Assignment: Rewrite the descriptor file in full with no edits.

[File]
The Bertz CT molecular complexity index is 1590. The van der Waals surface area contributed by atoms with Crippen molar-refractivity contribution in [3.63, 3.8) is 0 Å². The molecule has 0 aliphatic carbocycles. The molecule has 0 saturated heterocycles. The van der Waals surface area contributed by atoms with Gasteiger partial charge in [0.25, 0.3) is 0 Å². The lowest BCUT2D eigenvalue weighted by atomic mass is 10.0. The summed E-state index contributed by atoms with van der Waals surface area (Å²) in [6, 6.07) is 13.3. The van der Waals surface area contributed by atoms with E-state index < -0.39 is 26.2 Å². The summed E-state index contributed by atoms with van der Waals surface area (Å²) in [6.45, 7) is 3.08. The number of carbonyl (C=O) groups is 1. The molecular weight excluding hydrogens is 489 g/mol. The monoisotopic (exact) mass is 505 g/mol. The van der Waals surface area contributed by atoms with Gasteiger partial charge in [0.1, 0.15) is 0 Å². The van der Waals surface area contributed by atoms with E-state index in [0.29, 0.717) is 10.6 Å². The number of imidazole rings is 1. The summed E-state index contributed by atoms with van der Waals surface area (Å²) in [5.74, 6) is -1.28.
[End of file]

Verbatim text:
The Bertz CT molecular complexity index is 1590. The van der Waals surface area contributed by atoms with Crippen molar-refractivity contribution in [3.63, 3.8) is 0 Å². The molecule has 0 aliphatic carbocycles. The molecule has 0 saturated heterocycles. The van der Waals surface area contributed by atoms with Gasteiger partial charge in [0.25, 0.3) is 0 Å². The lowest BCUT2D eigenvalue weighted by atomic mass is 10.0. The summed E-state index contributed by atoms with van der Waals surface area (Å²) in [6, 6.07) is 13.3. The van der Waals surface area contributed by atoms with E-state index < -0.39 is 26.2 Å². The summed E-state index contributed by atoms with van der Waals surface area (Å²) in [6.45, 7) is 3.08. The number of carbonyl (C=O) groups is 1. The molecular weight excluding hydrogens is 489 g/mol. The monoisotopic (exact) mass is 505 g/mol. The van der Waals surface area contributed by atoms with Gasteiger partial charge in [0.1, 0.15) is 0 Å². The van der Waals surface area contributed by atoms with E-state index in [0.29, 0.717) is 10.6 Å². The number of imidazole rings is 1. The summed E-state index contributed by atoms with van der Waals surface area (Å²) in [5.74, 6) is -1.28.